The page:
If you have been arrested or accused of a crime, knowing your Miranda rights and the protection offered by the Fifth Amendment is crucial. These rights are designed to protect United States citizens from incriminating themselves or being coerced into false confessions by law enforcement officials. Being informed of your rights is a critical step in the case against you. If you have not been informed of your rights, it will be much more difficult for court officials to prosecute you.
The Fifth Amendment of the U. S. Constitution provides you the right not to say anything that would incriminate you if you are accused of a crime. In 1966, the Miranda rights came into law as the result of a court case which concluded that if anyone is arrested or taken into police custody, they need to be informed of their Fifth Amendment rights.
If you are not informed of your Miranda rights during your arrest, it is a breach of law enforcement protocol and can hurt the government’s case again you. There are four facets to your Miranda rights: you are not required to say anything, nothing that is said may be used against you if you do choose to speak, you have the right to obtain an attorney, and the court can appoint an attorney for you if you cannot afford to hire one.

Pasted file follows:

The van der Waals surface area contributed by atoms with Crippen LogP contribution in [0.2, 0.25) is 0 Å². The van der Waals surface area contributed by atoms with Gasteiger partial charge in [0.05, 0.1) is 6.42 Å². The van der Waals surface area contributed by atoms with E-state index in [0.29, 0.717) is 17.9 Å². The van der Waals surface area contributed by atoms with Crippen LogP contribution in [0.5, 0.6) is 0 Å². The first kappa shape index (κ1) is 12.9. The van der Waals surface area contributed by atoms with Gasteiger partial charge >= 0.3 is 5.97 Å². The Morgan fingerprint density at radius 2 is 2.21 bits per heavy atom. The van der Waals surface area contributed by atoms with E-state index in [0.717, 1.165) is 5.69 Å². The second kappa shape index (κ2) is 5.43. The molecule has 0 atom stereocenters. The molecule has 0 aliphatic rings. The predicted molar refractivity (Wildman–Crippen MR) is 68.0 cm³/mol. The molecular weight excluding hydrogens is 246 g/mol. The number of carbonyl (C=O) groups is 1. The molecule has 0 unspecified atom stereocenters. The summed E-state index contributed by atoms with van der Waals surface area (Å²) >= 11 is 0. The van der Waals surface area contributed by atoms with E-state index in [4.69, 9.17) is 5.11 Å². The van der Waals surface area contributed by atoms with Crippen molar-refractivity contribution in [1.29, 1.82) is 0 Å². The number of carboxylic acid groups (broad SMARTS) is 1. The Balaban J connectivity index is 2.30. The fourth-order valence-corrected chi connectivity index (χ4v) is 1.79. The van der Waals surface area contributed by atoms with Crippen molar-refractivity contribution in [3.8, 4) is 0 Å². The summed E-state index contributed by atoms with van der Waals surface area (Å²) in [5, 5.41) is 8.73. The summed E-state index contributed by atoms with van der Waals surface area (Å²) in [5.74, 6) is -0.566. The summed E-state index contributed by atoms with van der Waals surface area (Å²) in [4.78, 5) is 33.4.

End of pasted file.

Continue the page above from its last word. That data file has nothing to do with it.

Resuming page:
If the police do not read your Miranda rights to you, any confession that you may give cannot be used as evidence in court. It will be considered an involuntary confession and any evidence found as the result of the confession may not be valid, further harming the court’s ability to convict or charge you.
As an example, if you are arrested for selling drugs but are not read your Miranda rights, even if you admit it to the police and show them where the drugs are hidden, the court cannot use this evidence – simply because you were not informed of your rights.